The principal director for the Western Hemisphere of the White House National Security Council and assistant to President Joe Biden, Juan González, has recently given two interviews in which he has spoken about the current state and possible future of Cuba-U.S. relations. The first was with Juan Carlos López from CNN in Spanish and later with Andrés Oppenheimer for The Miami Herald. For those who hoped that a Democratic victory would easily resume Obama’s policy with the island, these two interviews were like a bucket of cold water.
What Juan González said was blunt: Regarding Cuba, Biden is not Obama. But before the elections, Biden had assured that he would return to Obama’s Cuba policy. Why this position now?
Because, first of all, and as always: Cuba is not something central or fundamental for United States politics, unlike the United States, which does hold a relevant place in Cuban politics. The Cuba-U.S. dispute is real, but not the same for both parties. You just have to notice how many times the top Cuban leaders allude to the United States and how many times the Americans mention Cuba. This does not mean that “the dispute” does not affect the island much, but rather that for the United States the concern is much less. It is almost always related to the elections in Florida or to the games of power in the U.S. Congress, where there are ten Cuban-Americans: three senators and seven representatives to the federal house. And among them, all arch-enemies of the Cuban government, some currently very powerful, such as Democrat Robert Menéndez, a prominent member of the Senate Foreign Relations Committee. Menéndez holds the key for Biden’s various legislative, domestic and international projects to come to fruition. And we already know the place that the “right” or the “fair” occupies in the priorities of politicians: always behind their own objectives. The support of Menéndez, along with three other senators who are also against the Cuba-U.S. rapprochement, such as Marco Rubio, Ted Cruz and Rick Scott, is crucial to the bipartisan consensus policy that Biden says he wants to achieve in the legislature.
The first sign that things would not go very well with Biden did not come to me from a “reliable source,” or the responsible analysis of some columnist. And it got to me very early, just two days after the Democratic victory. And it came from Havana. It was the message of “no congratulations” sent by Cuban President Miguel Díaz-Canel to Joe Biden, where he said verbatim: “We recognize that, in their presidential elections, the U.S. people have chosen a new course. We believe in the possibility of constructive bilateral relations respectful of differences. #SomosCuba #SomosContinuidad.” Not a wink, no buttering up.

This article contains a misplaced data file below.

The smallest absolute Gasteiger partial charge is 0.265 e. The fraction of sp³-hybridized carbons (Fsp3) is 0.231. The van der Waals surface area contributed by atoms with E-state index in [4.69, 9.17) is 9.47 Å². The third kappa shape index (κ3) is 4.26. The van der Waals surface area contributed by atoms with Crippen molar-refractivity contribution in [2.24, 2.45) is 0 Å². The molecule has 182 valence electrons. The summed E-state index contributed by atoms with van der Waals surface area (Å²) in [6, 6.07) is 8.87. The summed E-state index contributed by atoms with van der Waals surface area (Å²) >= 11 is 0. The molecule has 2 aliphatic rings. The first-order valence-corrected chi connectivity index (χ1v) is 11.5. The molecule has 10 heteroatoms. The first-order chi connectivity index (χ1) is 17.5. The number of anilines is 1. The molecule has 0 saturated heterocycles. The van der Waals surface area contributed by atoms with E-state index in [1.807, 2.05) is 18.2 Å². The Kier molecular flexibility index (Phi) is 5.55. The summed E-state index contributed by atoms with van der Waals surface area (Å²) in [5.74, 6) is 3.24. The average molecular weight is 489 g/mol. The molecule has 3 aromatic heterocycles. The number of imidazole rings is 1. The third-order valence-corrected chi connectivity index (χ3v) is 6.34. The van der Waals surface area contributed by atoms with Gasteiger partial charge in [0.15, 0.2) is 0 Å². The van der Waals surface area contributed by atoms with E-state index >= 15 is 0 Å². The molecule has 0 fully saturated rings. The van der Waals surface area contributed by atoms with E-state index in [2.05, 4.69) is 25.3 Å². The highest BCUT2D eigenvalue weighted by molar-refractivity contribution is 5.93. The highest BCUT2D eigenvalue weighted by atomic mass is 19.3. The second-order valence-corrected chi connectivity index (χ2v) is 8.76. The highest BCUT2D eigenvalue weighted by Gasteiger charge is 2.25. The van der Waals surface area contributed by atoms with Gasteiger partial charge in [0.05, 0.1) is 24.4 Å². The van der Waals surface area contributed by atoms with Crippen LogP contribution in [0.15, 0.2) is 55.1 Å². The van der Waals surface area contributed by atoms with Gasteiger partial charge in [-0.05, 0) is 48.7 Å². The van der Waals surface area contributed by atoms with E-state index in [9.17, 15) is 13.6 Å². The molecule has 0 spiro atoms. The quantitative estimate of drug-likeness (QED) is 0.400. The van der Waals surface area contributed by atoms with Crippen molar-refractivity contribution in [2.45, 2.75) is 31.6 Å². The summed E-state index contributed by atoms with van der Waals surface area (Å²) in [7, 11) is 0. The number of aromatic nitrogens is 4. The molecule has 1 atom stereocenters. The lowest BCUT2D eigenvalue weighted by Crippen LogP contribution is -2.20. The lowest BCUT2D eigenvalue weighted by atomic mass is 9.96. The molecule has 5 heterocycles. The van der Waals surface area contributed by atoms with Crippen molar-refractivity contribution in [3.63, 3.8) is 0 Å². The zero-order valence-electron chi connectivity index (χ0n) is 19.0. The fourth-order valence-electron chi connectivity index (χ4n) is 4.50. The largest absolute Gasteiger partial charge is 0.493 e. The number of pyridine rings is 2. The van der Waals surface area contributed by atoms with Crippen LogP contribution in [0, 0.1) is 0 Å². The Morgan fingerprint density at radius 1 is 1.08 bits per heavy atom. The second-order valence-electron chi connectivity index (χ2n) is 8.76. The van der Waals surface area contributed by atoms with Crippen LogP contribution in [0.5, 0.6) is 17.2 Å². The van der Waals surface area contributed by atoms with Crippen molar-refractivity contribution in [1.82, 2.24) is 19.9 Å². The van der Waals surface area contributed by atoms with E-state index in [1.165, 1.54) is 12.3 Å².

However, the previous Cuban president, Raúl Castro, did congratulate Donald Trump when he won the elections, four years earlier. Life has a lot in store, right? Because Trump has been the most aggressive president against the Cuban government after Kennedy and his Bay of Pigs invasion in 1961. And Biden was expected to be the most sympathetic to Cuba, after Obama, who caused a media and political phenomenon of understanding with Cuba that unfortunately will never be repeated.
Biden is in no hurry to repair relations with the island, in fact, he possibly doesn’t even intend to, because since he arrived at the White House he has done nothing more than deactivate dozens and dozens of Trump policies, but not even one related to Cuba. Despite the fact that he promised it in his election campaign, Biden seems to agree with his predecessor’s Cuba policy. The island is in a more difficult socioeconomic situation than before the thaw with Obama, when the reforms carried out by the Cuban state already inspired calm optimism and the opening of relations between the two countries seemed to bless that optimism…and as now the situation is tougher, the Biden administration decides to wait. It is not the tactic of simply postponing the less important for national interest, it is the tactic laying siege to a city. The worse things are inside, the calmer, the more excuses.
And it will be true that Cuba is not important to the United States, rather the other way around. That the problem is not the Americans’, but the Cubans’. Juan González also told Oppenheimer that they were willing to talk to Cuba, but that they had to see “concrete things” from the Cuban government before “wasting time” in talks “to completely return to Obama’s policy.” What are the concrete things they hope to hear from the Cuban state? People understand each other by speaking, when they speak the same language. And so far there has been no news that such talks exist or will exist. Nothing unusual otherwise in the intricate diplomatic world.